Risk factor

Risk exists in every investment. Even your fixed deposit in a bank serving the public sector is not completely secure. So, if you plan to invest in an IPO, be ready to assume some risk. Remember that the company issuing an IPO is currently privately held. It might have room to develop, but that doesn’t mean it will succeed in the industry in which it competes in the future.

Risk appetite

What level of risk can you tolerate? Think again if your immediate response is extremely little. Consider your age, liabilities, financial status, and other issues. This will enable you to assess how much risk you can bear ?

One strategy is to adhere to the following rule of thumb: Your age is deducted from 100. The result is the proportion of your investments that should be allocated to equity. Keep your IPO investment within this range.

The purpose of raising money

A prospectus is made public by each investment bank for the IPO that is being offered. Carefully read the prospectus. The prospectus will outline the business’s financial goals. It’s good news if it’s for growth. Be careful whether it’s to pay off debt or buy stock from the owners. The risk of investing in such a corporation is possible. A corporation may experience future failure if it is unable to service its debt without soliciting public funding.

Brokers who oversell

Rarely do ordinary investors receive an IPO directly. If it is publicly accessible, it is most likely a sign that the institutional investors who were first approached by the investment bank declined the offer. Consider it a reflection of the company’s financial situation and future prospects.

Information at our access

Finding out much information on a business before it is listed is challenging. Therefore, it could be a little challenging to determine a company’s exact position. Despite information on the company’s assets, liabilities, overall financial situation, and growth prospects being provided in the IPO prospectus, you should check for studies and analyses by other sources in magazines, newspapers, journals, and online. Continue looking for information to learn things the prospectus would never tell you.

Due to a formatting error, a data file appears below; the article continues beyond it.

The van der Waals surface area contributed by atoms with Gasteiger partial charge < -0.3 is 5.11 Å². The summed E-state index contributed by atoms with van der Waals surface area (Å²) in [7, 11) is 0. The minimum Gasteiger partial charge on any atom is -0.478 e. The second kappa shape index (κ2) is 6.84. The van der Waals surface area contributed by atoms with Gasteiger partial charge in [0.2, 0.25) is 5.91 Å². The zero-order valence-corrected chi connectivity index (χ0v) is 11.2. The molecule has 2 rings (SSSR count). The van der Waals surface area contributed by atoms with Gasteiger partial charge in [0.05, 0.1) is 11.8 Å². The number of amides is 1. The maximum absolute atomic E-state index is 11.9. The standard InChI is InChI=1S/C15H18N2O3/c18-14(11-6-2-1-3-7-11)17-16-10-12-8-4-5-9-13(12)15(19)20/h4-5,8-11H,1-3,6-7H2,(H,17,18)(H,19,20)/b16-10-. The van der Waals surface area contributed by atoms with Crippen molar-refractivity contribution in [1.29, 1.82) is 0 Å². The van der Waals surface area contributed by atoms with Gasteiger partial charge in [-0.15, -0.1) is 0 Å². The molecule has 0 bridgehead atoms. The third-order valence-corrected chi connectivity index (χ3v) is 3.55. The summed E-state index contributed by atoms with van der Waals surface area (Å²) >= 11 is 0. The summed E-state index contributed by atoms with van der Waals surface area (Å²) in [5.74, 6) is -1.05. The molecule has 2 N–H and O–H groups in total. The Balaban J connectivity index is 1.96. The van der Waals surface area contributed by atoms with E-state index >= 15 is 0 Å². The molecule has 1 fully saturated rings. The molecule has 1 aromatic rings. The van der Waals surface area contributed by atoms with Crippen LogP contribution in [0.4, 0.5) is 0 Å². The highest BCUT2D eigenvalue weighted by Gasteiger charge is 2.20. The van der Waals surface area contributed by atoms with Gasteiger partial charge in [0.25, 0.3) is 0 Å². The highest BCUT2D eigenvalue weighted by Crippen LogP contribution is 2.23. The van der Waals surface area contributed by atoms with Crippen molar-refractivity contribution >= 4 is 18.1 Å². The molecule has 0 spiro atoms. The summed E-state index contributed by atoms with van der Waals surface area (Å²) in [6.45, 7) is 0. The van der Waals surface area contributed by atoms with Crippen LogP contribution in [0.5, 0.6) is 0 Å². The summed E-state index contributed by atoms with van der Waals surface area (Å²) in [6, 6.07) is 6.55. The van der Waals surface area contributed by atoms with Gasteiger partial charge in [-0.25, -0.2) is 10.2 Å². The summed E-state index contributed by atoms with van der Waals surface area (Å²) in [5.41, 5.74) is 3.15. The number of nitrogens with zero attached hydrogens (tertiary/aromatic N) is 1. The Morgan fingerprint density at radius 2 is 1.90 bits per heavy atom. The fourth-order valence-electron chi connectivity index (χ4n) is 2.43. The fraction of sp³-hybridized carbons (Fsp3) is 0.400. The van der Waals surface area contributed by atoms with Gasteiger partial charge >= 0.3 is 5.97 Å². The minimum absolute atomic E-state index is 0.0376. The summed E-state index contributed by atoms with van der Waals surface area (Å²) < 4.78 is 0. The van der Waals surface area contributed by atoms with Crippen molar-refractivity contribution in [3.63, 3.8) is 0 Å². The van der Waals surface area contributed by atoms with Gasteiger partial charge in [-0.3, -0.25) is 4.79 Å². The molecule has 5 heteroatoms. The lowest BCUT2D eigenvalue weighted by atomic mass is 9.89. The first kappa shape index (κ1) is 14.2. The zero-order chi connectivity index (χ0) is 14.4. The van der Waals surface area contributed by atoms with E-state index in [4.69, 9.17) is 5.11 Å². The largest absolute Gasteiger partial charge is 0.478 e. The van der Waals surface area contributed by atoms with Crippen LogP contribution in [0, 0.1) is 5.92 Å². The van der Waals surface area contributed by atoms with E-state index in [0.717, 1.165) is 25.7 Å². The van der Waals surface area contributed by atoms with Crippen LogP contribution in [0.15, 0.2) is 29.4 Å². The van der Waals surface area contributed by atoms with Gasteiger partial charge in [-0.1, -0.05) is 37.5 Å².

Lock-up period

Find out if there is a lock-up period. Existing shareholders might not be able to sell their shares before the required lock-up period is up. Therefore, it could be challenging for you to determine whether the stock these investors own is worth the same to them as the IPO price. It’s possible that these investors will sell their shares on the market after the lock-up period is up. The price could decline as a result of this. Delaying investment in the company till the lock-up period is over may therefore be a sensible move.

The Initial JOY

The IPO of Facebook is a fascinating example. Facebook made a big deal out of their IPO announcement in 2012. Right after the market opened, the price rose sharply. However, the initial excitement was short-lived. At the end of the first day, the stock was trading just slightly above the IPO price. For nine out of the following 13 days, the stock’s value decreased. It could be a good idea to wait until the market has settled before getting out your wallet.


Not only private enterprises benefit from IPOs. They could also aid in the expansion of your investment. In actuality, initial public offerings (IPOs) can be a fantastic method to earn both immediately and over the long term.
With companies like Amazon, General Motors, and DLF here at home, IPOs have created a tapestry of success stories in just the last few years.
A cautionary narrative is also present, though. Every IPO does not succeed. To avoid being sucked into the IPO excitement, use caution and do your research. Like driving a Lamborghini, the world of IPOs may be exhilarating. To manage the steering wheel and apply the brakes, however, you must be aware.

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